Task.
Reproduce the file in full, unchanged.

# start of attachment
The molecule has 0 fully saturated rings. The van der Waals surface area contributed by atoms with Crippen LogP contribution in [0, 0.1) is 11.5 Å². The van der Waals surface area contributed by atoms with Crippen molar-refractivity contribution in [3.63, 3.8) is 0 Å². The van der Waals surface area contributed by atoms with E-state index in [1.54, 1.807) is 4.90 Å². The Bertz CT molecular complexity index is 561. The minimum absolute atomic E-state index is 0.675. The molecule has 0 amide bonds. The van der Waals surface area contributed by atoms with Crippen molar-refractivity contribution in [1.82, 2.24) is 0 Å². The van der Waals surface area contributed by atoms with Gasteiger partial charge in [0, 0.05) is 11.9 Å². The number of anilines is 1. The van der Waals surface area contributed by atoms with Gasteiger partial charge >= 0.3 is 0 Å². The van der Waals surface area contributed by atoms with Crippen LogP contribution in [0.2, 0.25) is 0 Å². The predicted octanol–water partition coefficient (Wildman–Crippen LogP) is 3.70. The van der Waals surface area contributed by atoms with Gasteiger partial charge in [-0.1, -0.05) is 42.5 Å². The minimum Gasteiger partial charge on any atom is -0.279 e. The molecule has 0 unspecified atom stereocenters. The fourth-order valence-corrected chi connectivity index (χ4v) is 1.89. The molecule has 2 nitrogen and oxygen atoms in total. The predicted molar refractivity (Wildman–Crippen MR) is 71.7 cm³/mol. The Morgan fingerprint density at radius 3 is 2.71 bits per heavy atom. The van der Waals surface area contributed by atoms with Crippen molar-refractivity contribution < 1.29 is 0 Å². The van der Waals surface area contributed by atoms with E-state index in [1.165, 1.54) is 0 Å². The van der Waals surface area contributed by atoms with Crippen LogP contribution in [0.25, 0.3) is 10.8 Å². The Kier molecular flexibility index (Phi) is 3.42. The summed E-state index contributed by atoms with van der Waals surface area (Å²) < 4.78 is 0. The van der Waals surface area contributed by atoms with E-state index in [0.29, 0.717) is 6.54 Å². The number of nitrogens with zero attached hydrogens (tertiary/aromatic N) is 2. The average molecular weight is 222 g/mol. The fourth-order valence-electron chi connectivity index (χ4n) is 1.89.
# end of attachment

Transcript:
The molecule has 0 fully saturated rings. The van der Waals surface area contributed by atoms with Crippen LogP contribution in [0, 0.1) is 11.5 Å². The van der Waals surface area contributed by atoms with Crippen molar-refractivity contribution in [3.63, 3.8) is 0 Å². The van der Waals surface area contributed by atoms with E-state index in [1.54, 1.807) is 4.90 Å². The Bertz CT molecular complexity index is 561. The minimum absolute atomic E-state index is 0.675. The molecule has 0 amide bonds. The van der Waals surface area contributed by atoms with Crippen molar-refractivity contribution in [1.82, 2.24) is 0 Å². The van der Waals surface area contributed by atoms with Gasteiger partial charge in [0, 0.05) is 11.9 Å². The number of anilines is 1. The van der Waals surface area contributed by atoms with Gasteiger partial charge >= 0.3 is 0 Å². The van der Waals surface area contributed by atoms with Crippen LogP contribution in [0.2, 0.25) is 0 Å². The predicted octanol–water partition coefficient (Wildman–Crippen LogP) is 3.70. The van der Waals surface area contributed by atoms with Gasteiger partial charge in [-0.1, -0.05) is 42.5 Å². The minimum Gasteiger partial charge on any atom is -0.279 e. The molecule has 0 unspecified atom stereocenters. The fourth-order valence-corrected chi connectivity index (χ4v) is 1.89. The molecule has 2 nitrogen and oxygen atoms in total. The predicted molar refractivity (Wildman–Crippen MR) is 71.7 cm³/mol. The Morgan fingerprint density at radius 3 is 2.71 bits per heavy atom. The van der Waals surface area contributed by atoms with Crippen molar-refractivity contribution < 1.29 is 0 Å². The van der Waals surface area contributed by atoms with E-state index in [1.165, 1.54) is 0 Å². The van der Waals surface area contributed by atoms with Crippen LogP contribution in [0.25, 0.3) is 10.8 Å². The Kier molecular flexibility index (Phi) is 3.42. The summed E-state index contributed by atoms with van der Waals surface area (Å²) < 4.78 is 0. The van der Waals surface area contributed by atoms with E-state index in [0.29, 0.717) is 6.54 Å². The number of nitrogens with zero attached hydrogens (tertiary/aromatic N) is 2. The average molecular weight is 222 g/mol. The fourth-order valence-electron chi connectivity index (χ4n) is 1.89.